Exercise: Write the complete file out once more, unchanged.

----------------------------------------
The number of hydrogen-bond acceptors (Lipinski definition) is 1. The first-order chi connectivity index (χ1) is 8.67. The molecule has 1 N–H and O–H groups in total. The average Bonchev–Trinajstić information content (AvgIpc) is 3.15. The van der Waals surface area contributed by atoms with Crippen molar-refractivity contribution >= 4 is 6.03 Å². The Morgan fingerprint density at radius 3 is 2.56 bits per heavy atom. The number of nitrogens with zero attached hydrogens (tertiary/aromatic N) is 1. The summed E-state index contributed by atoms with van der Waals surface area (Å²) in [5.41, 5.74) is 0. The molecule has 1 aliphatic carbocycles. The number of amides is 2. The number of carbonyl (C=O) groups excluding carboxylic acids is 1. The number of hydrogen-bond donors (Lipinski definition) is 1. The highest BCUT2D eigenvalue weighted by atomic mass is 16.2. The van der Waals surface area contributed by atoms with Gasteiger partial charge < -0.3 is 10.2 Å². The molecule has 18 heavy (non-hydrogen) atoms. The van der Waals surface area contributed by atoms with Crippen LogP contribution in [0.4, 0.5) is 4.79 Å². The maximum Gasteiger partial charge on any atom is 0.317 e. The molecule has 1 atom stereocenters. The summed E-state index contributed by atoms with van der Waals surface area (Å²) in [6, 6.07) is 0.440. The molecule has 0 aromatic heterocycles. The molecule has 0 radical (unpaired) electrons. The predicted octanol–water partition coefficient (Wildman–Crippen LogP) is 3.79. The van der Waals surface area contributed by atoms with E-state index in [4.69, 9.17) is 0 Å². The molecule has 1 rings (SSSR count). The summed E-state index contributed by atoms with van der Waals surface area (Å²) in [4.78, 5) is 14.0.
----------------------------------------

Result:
The number of hydrogen-bond acceptors (Lipinski definition) is 1. The first-order chi connectivity index (χ1) is 8.67. The molecule has 1 N–H and O–H groups in total. The average Bonchev–Trinajstić information content (AvgIpc) is 3.15. The van der Waals surface area contributed by atoms with Crippen molar-refractivity contribution >= 4 is 6.03 Å². The Morgan fingerprint density at radius 3 is 2.56 bits per heavy atom. The number of nitrogens with zero attached hydrogens (tertiary/aromatic N) is 1. The summed E-state index contributed by atoms with van der Waals surface area (Å²) in [5.41, 5.74) is 0. The molecule has 1 aliphatic carbocycles. The number of amides is 2. The number of carbonyl (C=O) groups excluding carboxylic acids is 1. The number of hydrogen-bond donors (Lipinski definition) is 1. The highest BCUT2D eigenvalue weighted by atomic mass is 16.2. The van der Waals surface area contributed by atoms with Gasteiger partial charge < -0.3 is 10.2 Å². The molecule has 18 heavy (non-hydrogen) atoms. The van der Waals surface area contributed by atoms with Crippen LogP contribution in [0.4, 0.5) is 4.79 Å². The maximum Gasteiger partial charge on any atom is 0.317 e. The molecule has 1 atom stereocenters. The summed E-state index contributed by atoms with van der Waals surface area (Å²) in [6, 6.07) is 0.440. The molecule has 0 aromatic heterocycles. The molecule has 0 radical (unpaired) electrons. The predicted octanol–water partition coefficient (Wildman–Crippen LogP) is 3.79. The van der Waals surface area contributed by atoms with E-state index in [4.69, 9.17) is 0 Å². The molecule has 1 rings (SSSR count). The summed E-state index contributed by atoms with van der Waals surface area (Å²) in [4.78, 5) is 14.0.